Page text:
The author’s concluded: “Although passive cycling is not expected to promote improvements in executive function as much as active exercise, this type of therapy could be useful for Parkinson’s patients who are unable to exercise in the recommended aerobic zones (60–80% of heart-rate reserve) because of disease severity, cardiovascular disease, muscle weakness, or other disability.”
What options are there for Cycling with Parkinson’s?
There’s something here for everyone!
The first and most obvious is to dust off your bike and go for a spin around town.
You can ride solo and set your own pace, or add a challenge to go with a partner or a small group who can help push you outside of your comfort zone.
Riding tandem can be another great option, though it may be better for your relationship to try not to ride with your significant other. (Don’t say I didn’t warn you!)
Need a basic overview of bike riding?
The next option is to take it inside.
Weather isn’t much of an issue in this setting, and because the bike is stationary there’s less anxiety about injuries. Plus, if your symptoms are more moderate and limiting, this is a very safe space to get comfortable with your wheels.
Check out your gym’s class schedule to see when they offer classes.
If you want a cycling coach that’s more familiar with Parkinson’s, you have a few options.
Pedaling for Parkinson’s has 90 different classes at YMCAs across the country:
Parkinson’s Cycling Coach has also trained 200+ coaches across the US that lead classes you can find via the search tool on their website here:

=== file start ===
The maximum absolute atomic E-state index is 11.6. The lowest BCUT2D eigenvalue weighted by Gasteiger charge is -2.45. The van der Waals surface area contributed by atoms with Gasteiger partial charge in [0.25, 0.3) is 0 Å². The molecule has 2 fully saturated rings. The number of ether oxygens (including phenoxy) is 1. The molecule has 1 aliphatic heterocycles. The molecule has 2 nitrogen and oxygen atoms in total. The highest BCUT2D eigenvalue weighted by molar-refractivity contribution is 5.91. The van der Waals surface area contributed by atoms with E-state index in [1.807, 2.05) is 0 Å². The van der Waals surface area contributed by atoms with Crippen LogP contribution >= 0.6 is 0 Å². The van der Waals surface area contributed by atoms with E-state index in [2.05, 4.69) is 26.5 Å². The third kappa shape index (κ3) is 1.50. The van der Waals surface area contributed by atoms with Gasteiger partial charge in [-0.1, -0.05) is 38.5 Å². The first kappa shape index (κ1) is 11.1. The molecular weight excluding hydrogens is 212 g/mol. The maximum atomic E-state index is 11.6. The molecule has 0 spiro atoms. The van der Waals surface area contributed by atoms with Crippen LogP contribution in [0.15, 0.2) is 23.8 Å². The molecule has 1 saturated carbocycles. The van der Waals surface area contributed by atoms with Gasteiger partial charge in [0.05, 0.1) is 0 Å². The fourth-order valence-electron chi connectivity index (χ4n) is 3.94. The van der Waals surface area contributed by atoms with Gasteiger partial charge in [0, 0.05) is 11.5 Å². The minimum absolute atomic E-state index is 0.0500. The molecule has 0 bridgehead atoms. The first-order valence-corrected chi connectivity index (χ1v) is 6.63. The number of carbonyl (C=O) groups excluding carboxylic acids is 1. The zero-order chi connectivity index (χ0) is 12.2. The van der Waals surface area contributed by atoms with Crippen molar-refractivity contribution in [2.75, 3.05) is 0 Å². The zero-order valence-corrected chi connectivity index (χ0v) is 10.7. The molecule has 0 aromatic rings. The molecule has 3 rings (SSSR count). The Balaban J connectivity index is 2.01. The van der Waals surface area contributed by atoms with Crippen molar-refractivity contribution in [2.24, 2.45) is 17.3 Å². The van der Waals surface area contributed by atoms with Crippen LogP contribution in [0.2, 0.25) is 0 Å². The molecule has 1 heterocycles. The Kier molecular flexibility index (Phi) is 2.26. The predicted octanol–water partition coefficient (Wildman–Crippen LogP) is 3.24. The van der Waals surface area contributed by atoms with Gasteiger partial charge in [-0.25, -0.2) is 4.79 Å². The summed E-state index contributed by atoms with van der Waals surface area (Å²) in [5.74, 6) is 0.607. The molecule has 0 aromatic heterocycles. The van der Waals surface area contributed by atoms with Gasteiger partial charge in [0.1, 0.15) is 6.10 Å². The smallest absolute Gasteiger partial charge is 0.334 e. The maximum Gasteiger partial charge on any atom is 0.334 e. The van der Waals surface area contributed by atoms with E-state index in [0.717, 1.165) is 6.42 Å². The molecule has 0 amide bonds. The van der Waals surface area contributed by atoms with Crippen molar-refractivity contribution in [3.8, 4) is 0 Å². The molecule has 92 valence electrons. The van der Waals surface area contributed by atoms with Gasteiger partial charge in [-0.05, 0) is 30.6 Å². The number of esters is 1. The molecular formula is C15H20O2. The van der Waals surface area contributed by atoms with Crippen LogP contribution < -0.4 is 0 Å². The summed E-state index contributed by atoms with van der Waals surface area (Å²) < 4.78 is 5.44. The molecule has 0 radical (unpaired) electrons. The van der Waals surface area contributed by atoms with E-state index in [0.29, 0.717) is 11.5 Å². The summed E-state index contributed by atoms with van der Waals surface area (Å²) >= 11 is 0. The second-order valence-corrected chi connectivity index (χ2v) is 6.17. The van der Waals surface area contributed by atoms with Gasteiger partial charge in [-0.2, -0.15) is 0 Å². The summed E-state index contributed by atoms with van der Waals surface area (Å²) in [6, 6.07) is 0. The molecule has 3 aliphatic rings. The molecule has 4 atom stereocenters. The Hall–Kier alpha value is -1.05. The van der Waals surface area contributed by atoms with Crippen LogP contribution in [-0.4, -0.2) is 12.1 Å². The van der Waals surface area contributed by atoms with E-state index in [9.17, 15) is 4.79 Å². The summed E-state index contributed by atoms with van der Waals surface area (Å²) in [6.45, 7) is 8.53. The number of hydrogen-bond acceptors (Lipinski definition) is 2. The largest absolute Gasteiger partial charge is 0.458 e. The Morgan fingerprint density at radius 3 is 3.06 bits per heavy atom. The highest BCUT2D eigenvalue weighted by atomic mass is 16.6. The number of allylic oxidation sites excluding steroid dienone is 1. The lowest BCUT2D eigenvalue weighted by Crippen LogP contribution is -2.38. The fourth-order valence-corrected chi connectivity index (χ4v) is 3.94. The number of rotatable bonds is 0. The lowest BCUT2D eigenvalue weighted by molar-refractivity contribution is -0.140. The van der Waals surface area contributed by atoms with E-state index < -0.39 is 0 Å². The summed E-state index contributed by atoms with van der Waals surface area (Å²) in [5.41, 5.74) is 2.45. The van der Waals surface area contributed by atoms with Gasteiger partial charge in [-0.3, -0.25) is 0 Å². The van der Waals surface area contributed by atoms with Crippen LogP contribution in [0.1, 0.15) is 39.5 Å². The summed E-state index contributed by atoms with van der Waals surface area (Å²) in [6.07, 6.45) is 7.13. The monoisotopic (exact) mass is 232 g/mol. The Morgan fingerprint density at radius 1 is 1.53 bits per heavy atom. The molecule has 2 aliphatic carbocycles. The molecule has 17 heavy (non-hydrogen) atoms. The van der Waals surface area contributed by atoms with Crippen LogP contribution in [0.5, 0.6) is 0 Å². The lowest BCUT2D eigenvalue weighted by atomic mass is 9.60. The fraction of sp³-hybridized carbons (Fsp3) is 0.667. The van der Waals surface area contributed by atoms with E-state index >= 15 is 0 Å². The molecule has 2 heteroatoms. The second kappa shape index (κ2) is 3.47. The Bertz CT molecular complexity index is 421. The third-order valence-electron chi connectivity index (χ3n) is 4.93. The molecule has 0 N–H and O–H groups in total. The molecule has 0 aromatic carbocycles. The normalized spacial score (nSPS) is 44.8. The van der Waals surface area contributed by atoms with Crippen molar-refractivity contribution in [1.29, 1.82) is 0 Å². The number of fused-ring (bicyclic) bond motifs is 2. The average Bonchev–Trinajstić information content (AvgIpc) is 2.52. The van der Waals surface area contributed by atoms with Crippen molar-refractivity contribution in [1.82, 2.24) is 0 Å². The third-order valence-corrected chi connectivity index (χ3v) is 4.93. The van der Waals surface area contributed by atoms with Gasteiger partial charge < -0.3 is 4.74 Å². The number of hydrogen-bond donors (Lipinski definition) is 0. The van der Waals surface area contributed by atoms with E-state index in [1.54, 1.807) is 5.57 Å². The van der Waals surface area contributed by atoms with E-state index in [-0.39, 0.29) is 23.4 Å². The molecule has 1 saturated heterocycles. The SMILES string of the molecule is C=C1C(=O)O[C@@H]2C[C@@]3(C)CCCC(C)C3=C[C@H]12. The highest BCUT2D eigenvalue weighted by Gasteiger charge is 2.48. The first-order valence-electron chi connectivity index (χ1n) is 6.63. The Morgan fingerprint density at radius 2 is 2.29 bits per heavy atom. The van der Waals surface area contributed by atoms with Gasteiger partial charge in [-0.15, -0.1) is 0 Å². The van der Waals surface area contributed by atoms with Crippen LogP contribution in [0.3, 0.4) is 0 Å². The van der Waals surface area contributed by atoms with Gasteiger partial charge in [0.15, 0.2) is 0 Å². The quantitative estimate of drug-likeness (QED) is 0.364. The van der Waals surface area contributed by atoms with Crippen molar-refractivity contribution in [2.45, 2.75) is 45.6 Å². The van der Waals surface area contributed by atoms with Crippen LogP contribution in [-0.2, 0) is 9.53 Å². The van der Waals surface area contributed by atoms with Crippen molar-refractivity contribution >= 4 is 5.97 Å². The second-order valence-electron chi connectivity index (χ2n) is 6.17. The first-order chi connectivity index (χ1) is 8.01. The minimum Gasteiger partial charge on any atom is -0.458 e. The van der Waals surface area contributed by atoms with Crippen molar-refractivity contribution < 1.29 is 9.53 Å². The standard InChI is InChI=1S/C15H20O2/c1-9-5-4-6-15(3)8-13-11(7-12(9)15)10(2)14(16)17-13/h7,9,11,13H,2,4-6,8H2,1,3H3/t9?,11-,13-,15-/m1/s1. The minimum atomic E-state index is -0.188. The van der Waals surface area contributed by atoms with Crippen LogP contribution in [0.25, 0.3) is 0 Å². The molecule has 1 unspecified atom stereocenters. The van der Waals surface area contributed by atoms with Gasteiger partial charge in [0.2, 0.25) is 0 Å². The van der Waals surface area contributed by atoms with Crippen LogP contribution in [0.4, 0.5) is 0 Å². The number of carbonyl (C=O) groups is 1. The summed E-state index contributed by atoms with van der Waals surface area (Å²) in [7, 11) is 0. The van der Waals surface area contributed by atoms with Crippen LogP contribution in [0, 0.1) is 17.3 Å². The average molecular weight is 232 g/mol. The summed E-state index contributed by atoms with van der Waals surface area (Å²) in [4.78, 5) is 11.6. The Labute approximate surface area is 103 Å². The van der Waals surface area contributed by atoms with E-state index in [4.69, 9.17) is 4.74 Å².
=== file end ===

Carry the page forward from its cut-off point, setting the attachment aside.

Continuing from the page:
The Davis Phinney Foundation is an incredible Parkinson’s non-profit that supports fundraising rides across the United States.
One of their most popular races is RAGBRAI (Register’s Annual Great Bicycle Ride Across Iowa) which is a 7-Day ride where they pair up with Pedaling for Parkinson’s and represent what it means to “Live Well” with a Parkinson’s diagnosis.
TheraCycle is a motorized bicycle that some of you may heard of, and it’s a product I’ve seen my clients use in my private practice.
TheraCycle started at ExerCycle in 1932 and has grown and changed over the years, most recently specializing in producing motorized bicycles for clients with degenerative neurological diagnoses like Multiple Sclerosis and Parkinson’s.
They offer three models:
and the Professional Model
I’ve seen the bike be a great supplement to a Parkinson’s-specific exercise program, give people a little energy boost and loosen up stiffness early in the morning or before exercise, and get people moving who otherwise wouldn’t have many exercise options due to the intensity of their symptoms.
The TheraCycle may be a good option for you, but it’s worth doing your research before investing.
I had the opportunity to interview the company’s COO, Rich Blumenthal, and talk through who may or may not be a good fit for their cycle:
We already knew that high-intensity exercise is extremely effective at helping you manage your Parkinson’s symptoms, and hopefully now you’re more clear on where cycling can fit into your program.
Make sure to download the free checklist I’ve created that covers the 7 Elements of a Highly Effective Parkinson’s Exercise Program PDF so you can ensure the exercise program you’re building isn’t wasting your precious time!
Do you cycle? Do you plan to start?
I’d love to hear from you! What’s your experience with cycling for your Parkinson’s symptoms? Are you new and hoping to start adding it into your exercise regime?
Share in the comments section below!
Ridgel, A., Thota, A., Vitek, J.L. and Alberts, J.L. (2009) Forced, not voluntary, exercise improves motor function in Parkinson’s disease patients. Journal of Neurorehabilitation and Neural Repair, PMID: 19131578
Ridgel, A. L., Kim, C., Fickes, E. J., Muller, M. D., & Alberts, J. L. (2011). Changes in Executive Function After Acute Bouts of Passive Cycling in Parkinson’s Disease. Journal of Aging and Physical Activity, 19, 87-98.
Brody, J. E. (2017, January 23). Exercise Can Be a Boon to People With Parkinson's Disease. Retrieved February 07, 2018, from https://www.nytimes.com/2017/01/23/well/exercise-can-be-a-boon-to-people-with-parkinsons-disease.html